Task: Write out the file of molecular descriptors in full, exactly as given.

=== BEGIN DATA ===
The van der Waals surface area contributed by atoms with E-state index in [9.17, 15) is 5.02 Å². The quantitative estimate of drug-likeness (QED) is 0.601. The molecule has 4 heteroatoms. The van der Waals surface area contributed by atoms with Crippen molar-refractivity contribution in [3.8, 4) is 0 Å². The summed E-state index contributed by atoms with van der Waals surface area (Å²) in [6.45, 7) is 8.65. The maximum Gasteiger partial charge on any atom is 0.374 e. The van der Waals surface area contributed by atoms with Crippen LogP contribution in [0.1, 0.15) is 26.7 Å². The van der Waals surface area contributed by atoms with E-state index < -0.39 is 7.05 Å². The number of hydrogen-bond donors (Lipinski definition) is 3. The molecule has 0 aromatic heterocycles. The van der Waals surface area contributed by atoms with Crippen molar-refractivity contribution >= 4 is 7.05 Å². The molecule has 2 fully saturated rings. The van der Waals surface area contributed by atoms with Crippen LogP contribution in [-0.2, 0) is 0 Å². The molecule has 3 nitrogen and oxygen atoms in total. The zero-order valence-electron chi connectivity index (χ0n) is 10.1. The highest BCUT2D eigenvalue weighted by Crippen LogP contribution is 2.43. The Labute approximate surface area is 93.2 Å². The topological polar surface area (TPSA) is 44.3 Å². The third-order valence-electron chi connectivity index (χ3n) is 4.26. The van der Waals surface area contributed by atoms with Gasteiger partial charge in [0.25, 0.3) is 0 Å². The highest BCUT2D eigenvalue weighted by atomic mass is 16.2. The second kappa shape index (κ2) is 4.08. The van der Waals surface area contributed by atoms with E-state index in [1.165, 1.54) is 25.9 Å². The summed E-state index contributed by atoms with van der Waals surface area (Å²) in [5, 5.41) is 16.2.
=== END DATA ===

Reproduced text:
The van der Waals surface area contributed by atoms with E-state index in [9.17, 15) is 5.02 Å². The quantitative estimate of drug-likeness (QED) is 0.601. The molecule has 4 heteroatoms. The van der Waals surface area contributed by atoms with Crippen molar-refractivity contribution in [3.8, 4) is 0 Å². The summed E-state index contributed by atoms with van der Waals surface area (Å²) in [6.45, 7) is 8.65. The maximum Gasteiger partial charge on any atom is 0.374 e. The van der Waals surface area contributed by atoms with Crippen LogP contribution in [0.1, 0.15) is 26.7 Å². The van der Waals surface area contributed by atoms with E-state index < -0.39 is 7.05 Å². The number of hydrogen-bond donors (Lipinski definition) is 3. The molecule has 0 aromatic heterocycles. The van der Waals surface area contributed by atoms with Crippen molar-refractivity contribution >= 4 is 7.05 Å². The molecule has 2 fully saturated rings. The van der Waals surface area contributed by atoms with Crippen LogP contribution in [-0.2, 0) is 0 Å². The molecule has 3 nitrogen and oxygen atoms in total. The zero-order valence-electron chi connectivity index (χ0n) is 10.1. The highest BCUT2D eigenvalue weighted by Crippen LogP contribution is 2.43. The Labute approximate surface area is 93.2 Å². The topological polar surface area (TPSA) is 44.3 Å². The third-order valence-electron chi connectivity index (χ3n) is 4.26. The van der Waals surface area contributed by atoms with Gasteiger partial charge in [0.25, 0.3) is 0 Å². The highest BCUT2D eigenvalue weighted by atomic mass is 16.2. The second kappa shape index (κ2) is 4.08. The van der Waals surface area contributed by atoms with E-state index in [1.165, 1.54) is 25.9 Å². The summed E-state index contributed by atoms with van der Waals surface area (Å²) in [5, 5.41) is 16.2.